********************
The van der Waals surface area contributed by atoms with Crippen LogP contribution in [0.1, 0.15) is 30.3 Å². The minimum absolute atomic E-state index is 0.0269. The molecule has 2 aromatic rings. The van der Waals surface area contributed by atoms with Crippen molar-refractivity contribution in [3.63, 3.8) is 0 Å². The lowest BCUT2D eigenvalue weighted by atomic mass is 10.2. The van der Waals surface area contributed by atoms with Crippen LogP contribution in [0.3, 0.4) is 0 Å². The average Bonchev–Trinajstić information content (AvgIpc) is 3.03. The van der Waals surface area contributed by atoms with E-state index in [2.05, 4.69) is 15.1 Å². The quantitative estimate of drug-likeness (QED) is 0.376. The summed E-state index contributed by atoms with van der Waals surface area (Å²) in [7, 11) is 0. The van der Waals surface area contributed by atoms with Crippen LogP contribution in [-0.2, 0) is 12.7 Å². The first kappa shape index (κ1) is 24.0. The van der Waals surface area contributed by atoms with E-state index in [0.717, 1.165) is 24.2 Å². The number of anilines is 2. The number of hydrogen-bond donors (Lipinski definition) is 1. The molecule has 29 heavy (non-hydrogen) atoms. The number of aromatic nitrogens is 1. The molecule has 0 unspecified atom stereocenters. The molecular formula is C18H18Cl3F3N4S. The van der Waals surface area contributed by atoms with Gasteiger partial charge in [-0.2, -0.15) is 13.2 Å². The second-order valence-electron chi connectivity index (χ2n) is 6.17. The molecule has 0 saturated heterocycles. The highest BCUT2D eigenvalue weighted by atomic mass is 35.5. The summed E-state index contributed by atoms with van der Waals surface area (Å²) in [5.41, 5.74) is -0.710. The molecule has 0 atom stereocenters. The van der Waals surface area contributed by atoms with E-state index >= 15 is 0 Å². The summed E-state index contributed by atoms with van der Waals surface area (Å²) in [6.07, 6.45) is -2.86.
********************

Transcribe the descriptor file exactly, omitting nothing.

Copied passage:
The van der Waals surface area contributed by atoms with Crippen LogP contribution in [0.1, 0.15) is 30.3 Å². The minimum absolute atomic E-state index is 0.0269. The molecule has 2 aromatic rings. The van der Waals surface area contributed by atoms with Crippen molar-refractivity contribution in [3.63, 3.8) is 0 Å². The lowest BCUT2D eigenvalue weighted by atomic mass is 10.2. The van der Waals surface area contributed by atoms with Crippen LogP contribution in [0.3, 0.4) is 0 Å². The average Bonchev–Trinajstić information content (AvgIpc) is 3.03. The van der Waals surface area contributed by atoms with E-state index in [2.05, 4.69) is 15.1 Å². The quantitative estimate of drug-likeness (QED) is 0.376. The summed E-state index contributed by atoms with van der Waals surface area (Å²) in [7, 11) is 0. The van der Waals surface area contributed by atoms with Crippen LogP contribution in [-0.2, 0) is 12.7 Å². The first kappa shape index (κ1) is 24.0. The van der Waals surface area contributed by atoms with E-state index in [0.717, 1.165) is 24.2 Å². The number of anilines is 2. The number of hydrogen-bond donors (Lipinski definition) is 1. The molecule has 29 heavy (non-hydrogen) atoms. The number of aromatic nitrogens is 1. The molecule has 0 unspecified atom stereocenters. The molecular formula is C18H18Cl3F3N4S. The van der Waals surface area contributed by atoms with Gasteiger partial charge in [-0.2, -0.15) is 13.2 Å². The second-order valence-electron chi connectivity index (χ2n) is 6.17. The molecule has 0 saturated heterocycles. The highest BCUT2D eigenvalue weighted by atomic mass is 35.5. The summed E-state index contributed by atoms with van der Waals surface area (Å²) in [5.41, 5.74) is -0.710. The molecule has 0 atom stereocenters. The van der Waals surface area contributed by atoms with E-state index >= 15 is 0 Å². The summed E-state index contributed by atoms with van der Waals surface area (Å²) in [6.07, 6.45) is -2.86.